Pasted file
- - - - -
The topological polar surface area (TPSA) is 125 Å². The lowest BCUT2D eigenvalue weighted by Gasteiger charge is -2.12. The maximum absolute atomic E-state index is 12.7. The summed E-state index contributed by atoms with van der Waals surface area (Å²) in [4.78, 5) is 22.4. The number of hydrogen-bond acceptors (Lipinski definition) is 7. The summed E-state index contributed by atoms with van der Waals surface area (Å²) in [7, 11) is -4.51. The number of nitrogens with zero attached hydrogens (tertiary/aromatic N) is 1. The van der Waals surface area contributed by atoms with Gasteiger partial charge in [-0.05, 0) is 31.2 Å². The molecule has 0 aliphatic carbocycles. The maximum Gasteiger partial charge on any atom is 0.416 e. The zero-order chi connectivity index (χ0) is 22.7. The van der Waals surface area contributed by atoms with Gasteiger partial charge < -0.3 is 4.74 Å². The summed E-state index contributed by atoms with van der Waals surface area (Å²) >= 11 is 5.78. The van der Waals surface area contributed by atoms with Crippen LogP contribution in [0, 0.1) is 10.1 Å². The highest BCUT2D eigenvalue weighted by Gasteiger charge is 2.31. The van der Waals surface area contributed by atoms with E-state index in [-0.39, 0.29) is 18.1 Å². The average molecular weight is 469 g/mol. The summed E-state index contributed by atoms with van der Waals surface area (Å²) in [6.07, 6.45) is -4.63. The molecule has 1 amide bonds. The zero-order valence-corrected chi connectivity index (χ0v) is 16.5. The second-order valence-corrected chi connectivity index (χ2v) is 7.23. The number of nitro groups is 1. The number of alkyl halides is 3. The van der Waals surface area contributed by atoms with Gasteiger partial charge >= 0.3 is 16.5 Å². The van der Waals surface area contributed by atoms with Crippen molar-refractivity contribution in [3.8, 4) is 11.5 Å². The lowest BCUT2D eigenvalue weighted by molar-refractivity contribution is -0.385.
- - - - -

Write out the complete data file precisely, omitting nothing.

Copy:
The topological polar surface area (TPSA) is 125 Å². The lowest BCUT2D eigenvalue weighted by Gasteiger charge is -2.12. The maximum absolute atomic E-state index is 12.7. The summed E-state index contributed by atoms with van der Waals surface area (Å²) in [4.78, 5) is 22.4. The number of hydrogen-bond acceptors (Lipinski definition) is 7. The summed E-state index contributed by atoms with van der Waals surface area (Å²) in [7, 11) is -4.51. The number of nitrogens with zero attached hydrogens (tertiary/aromatic N) is 1. The van der Waals surface area contributed by atoms with Gasteiger partial charge in [-0.05, 0) is 31.2 Å². The molecule has 0 aliphatic carbocycles. The maximum Gasteiger partial charge on any atom is 0.416 e. The zero-order chi connectivity index (χ0) is 22.7. The van der Waals surface area contributed by atoms with Gasteiger partial charge < -0.3 is 4.74 Å². The summed E-state index contributed by atoms with van der Waals surface area (Å²) >= 11 is 5.78. The van der Waals surface area contributed by atoms with Crippen LogP contribution in [0, 0.1) is 10.1 Å². The highest BCUT2D eigenvalue weighted by Gasteiger charge is 2.31. The van der Waals surface area contributed by atoms with E-state index in [-0.39, 0.29) is 18.1 Å². The average molecular weight is 469 g/mol. The summed E-state index contributed by atoms with van der Waals surface area (Å²) in [6.07, 6.45) is -4.63. The molecule has 1 amide bonds. The zero-order valence-corrected chi connectivity index (χ0v) is 16.5. The second-order valence-corrected chi connectivity index (χ2v) is 7.23. The number of nitro groups is 1. The number of alkyl halides is 3. The van der Waals surface area contributed by atoms with Gasteiger partial charge >= 0.3 is 16.5 Å². The van der Waals surface area contributed by atoms with Crippen molar-refractivity contribution in [3.8, 4) is 11.5 Å². The lowest BCUT2D eigenvalue weighted by molar-refractivity contribution is -0.385.